China on Monday offered $43 billion to the IMF's crisis-fighting reserves, rounding off a global push to nearly double the Fund's war chest to $456 billion to help protect countries from fallout from the euro zone debt crisis.
China's contribution was part of a pledge by Group of 20 countries made in April to supply the International Monetary Fund with extra firepower.
"These resources are being made available for crisis prevention and resolution and to meet the potential financing needs of all IMF members," said IMF Managing Director Christine Lagarde.
"They will be drawn only if they are needed as a second line of defense" when other IMF loans have been depleted, she said in a statement during a Group of 20 summit in Mexico.
The leaders of BRICS nations -- Brazil, Russia, India, China and South Africa -- said earlier that they "agreed to enhance their own contributions to the IMF" but had insisted that the money be used only after existing funds were depleted.
According to a chart published by the IMF, Brazil, Russia and India each pledged $10 billion, while South Africa offered $2 billion. G20 host Mexico also contributed $10 billion.
"Countries large and small have rallied to our call for action, and more may join," said Lagarde, who said total pledges had reached $456 billion -- "almost doubling our lending capacity."
The BRICS sought to tie the loans to long-delayed reforms that would give the developing world more say at the Washington-based Fund by boosting their voting power as shareholders.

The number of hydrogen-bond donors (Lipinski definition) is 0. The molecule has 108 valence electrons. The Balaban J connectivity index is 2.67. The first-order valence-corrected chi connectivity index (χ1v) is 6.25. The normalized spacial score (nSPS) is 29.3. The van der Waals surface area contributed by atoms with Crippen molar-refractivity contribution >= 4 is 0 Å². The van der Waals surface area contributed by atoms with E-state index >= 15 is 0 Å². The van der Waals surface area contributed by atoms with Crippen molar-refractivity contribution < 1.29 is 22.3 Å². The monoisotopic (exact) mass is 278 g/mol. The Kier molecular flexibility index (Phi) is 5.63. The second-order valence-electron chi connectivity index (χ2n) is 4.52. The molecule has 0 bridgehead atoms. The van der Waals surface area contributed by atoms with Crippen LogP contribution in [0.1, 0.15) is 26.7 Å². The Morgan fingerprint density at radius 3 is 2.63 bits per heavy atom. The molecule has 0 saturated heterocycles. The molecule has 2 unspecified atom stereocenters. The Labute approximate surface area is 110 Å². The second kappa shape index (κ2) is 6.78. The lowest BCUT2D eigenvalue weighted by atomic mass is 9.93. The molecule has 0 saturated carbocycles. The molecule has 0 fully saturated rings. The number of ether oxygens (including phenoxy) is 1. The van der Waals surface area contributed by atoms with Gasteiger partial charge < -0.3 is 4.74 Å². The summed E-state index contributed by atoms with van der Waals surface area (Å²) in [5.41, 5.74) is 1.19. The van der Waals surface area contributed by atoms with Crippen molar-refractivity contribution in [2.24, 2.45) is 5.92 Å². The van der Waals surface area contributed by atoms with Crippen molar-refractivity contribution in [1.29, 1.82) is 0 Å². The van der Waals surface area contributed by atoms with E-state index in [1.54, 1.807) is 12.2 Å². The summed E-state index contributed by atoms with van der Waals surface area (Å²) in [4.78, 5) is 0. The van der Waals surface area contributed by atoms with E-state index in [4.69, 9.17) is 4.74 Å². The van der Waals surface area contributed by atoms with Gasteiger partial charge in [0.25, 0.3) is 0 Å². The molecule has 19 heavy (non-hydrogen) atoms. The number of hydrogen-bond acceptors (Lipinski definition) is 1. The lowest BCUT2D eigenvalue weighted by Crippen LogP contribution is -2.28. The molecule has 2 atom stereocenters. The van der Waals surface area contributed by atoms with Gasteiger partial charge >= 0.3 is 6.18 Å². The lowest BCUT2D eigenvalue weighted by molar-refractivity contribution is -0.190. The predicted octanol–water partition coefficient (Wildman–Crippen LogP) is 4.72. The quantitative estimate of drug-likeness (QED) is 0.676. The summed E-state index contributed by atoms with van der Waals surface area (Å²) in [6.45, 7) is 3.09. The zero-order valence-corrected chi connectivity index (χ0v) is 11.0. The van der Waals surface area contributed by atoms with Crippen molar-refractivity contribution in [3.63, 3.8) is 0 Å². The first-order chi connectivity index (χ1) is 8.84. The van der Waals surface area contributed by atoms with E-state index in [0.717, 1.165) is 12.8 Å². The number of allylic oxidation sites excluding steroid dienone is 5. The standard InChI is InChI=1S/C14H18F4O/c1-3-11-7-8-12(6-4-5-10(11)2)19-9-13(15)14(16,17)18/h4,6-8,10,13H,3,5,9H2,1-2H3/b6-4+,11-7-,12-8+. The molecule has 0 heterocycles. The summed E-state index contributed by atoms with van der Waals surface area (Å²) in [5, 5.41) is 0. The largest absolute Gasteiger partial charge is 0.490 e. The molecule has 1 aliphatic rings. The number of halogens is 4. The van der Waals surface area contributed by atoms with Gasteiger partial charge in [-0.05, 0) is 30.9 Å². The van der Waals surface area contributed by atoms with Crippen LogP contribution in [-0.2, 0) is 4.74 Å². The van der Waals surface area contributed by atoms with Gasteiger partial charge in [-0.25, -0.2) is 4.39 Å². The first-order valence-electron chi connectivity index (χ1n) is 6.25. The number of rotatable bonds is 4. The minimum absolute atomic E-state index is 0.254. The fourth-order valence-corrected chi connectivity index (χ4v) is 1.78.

"These new contributions are being made in anticipation that all the reforms agreed upon in 2010 will be fully implemented in a timely manner, including a comprehensive reform of voting power and reform of quota shares," the BRICS leaders said in a joint statement.
In their public remarks in Los Cabos, Chinese officials declined to discuss sums and stressed the need to implement IMF quota reforms agreed in 2010.
"If the quotas are not commensurate with the relative economic weight of the different countries, then it has to be changed," said He Jianxiong, director general of the international department of the People's Bank of China.
Growth of the emerging countries, which has far outstripped that of the rich world in recent years, made it "only natural that the quotas should be shifted from developed economies to developing economies," he told reporters.
The five BRICS nations represent 43 percent of the world's population and about 18 percent of global economic output. They have about $4 trillion in combined reserves, with the lion's share held by export powerhouse China.
Emerging economies have long demanded more say at institutions like the IMF to reflect their growing clout. Their frustrations have grown with the likely delay in implementing the 2010 deal that would boost their voting power and make China the third-largest voting member of the IMF.
The Chinese central bank's He indicated that Beijing still has to win over a skeptical public on the need for China, which still has hundreds of millions of poor people, to help bail out European countries with higher standards of living.
Describing money loaned to the IMF as an investment and a useful foreign reserve management tool, he said "it is actually a good investment in terms of safety, liquidity and yield."
The big emerging economies are also seeking more influence in the world economy by planning wider use of currencies other than the dollar and euro. The BRICS statement on Monday said the five leaders had "discussed swap arrangements among national currencies as well as reserve pooling."
BRICS finance ministers and central bank governors were instructed to study the swaps and pooling arrangements and relevant internal legal issues and report to next year's BRICS leaders' summit in South Africa, the statement said.
"The pool is mainly a preventative measure," said He.
Brazilian Finance Minister Guido Mantega told reporters the plan to pool reserves "will increase confidence by making sure there is more ammunition available if there is a problem."
The BRICS' contributions to the proposed pool will be decided by size of each country's foreign exchange reserves, Mantega said. (Additional reporting by Krista Hughes; Editing by William Schomberg and Padraic Cassidy)